All of the withdrawals from the National Bank of Washington were made prior to the filing of the auditor's report. In making the withdrawals the trustee failed to comply with the order of August 28, 1968: (1) that she submit a final account and report, and (2) that after approval of the report of the auditor on her final account she transfer the balance of the assets to "Myrtle B. Duvall, guardian of the estate of John Wesley Duvall, Jr., Minor in the Probate Court In and for the City and County of Denver and State of Colorado, No. P-47737."
The so-called "final account" filed on August 30, 1968 was executed on August 2, 1968 and covered the period ending on that date. No true "final account" covering the period subsequent to that date was ever filed. Between August 2, 1968 and May 5, 1969, when Mrs. Duvall executed the so-called "certificate of distribution", she made the improper and unauthorized withdrawals of the trust funds.
Appellee surety argues that the auditor presumably had all documents and must have known of the transfer of the funds to Colorado at the time of the audit. There is no evidence to support that assumption. As noted, the audit covered the "final account" for the period ending August 2, 1968. On that date the funds were still on deposit in the National Bank of Washington. All of the defaults occurred subsequent to the period covered by the report, but prior to the filing of the report.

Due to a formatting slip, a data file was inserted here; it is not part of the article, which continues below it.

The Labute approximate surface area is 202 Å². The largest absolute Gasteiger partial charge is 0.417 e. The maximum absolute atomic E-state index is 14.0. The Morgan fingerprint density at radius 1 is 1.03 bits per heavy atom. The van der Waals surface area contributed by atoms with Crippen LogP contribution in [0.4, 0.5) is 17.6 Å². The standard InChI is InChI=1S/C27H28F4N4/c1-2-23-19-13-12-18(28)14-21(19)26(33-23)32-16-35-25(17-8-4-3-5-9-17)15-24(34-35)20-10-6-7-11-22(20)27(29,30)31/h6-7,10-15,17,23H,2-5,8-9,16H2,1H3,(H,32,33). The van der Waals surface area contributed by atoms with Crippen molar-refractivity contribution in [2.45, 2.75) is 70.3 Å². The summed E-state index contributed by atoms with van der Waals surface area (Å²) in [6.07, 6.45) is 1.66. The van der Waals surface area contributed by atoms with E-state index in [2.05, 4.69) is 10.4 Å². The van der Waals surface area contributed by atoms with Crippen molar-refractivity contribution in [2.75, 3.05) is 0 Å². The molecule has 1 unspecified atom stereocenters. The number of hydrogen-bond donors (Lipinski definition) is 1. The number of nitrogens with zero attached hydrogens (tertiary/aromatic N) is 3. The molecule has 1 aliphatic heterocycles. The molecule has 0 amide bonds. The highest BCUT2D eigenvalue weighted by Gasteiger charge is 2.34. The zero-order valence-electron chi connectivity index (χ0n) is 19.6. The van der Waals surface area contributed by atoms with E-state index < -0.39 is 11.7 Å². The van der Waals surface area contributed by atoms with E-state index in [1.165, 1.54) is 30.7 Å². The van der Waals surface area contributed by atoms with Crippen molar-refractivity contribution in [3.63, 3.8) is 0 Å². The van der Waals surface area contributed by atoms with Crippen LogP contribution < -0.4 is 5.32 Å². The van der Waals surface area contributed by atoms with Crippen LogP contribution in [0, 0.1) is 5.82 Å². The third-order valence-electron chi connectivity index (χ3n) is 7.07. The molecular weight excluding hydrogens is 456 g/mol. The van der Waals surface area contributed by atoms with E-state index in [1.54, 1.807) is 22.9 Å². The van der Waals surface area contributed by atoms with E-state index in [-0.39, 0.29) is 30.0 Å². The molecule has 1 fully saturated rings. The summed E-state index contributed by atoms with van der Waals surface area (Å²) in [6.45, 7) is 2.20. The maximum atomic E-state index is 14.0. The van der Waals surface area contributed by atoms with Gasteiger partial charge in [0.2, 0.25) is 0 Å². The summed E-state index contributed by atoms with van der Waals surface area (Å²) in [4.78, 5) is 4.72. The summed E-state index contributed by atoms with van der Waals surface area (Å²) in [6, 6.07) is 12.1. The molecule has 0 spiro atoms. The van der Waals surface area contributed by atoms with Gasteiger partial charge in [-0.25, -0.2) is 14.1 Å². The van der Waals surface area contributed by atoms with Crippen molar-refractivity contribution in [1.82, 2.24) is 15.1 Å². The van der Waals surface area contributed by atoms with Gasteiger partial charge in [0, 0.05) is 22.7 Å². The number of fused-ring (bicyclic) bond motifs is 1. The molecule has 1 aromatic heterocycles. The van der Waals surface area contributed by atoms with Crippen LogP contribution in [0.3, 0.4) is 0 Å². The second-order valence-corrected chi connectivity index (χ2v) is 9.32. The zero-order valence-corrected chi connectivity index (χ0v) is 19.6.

Under these facts we find no merit in appellee's contention that the order confirming the auditor's report became res judicata. Nor was appellant required to seek to set aside the auditor's report.11
C. Trustee's Default and Misappropriation of Trust Funds
16 D.C.Code Sec. 601 (Supp. V, 1972) provides for entry of a judgment against a trustee and surety "upon default by the principal in any of the conditions" of the undertaking or bond. The judgment may be entered, upon motion, in the action in which the undertaking is filed, as an alternative to an independent action. Schmidt v. Smith, 120 U.S.App.D.C. 74, 344 F.2d 168, 169 (1965).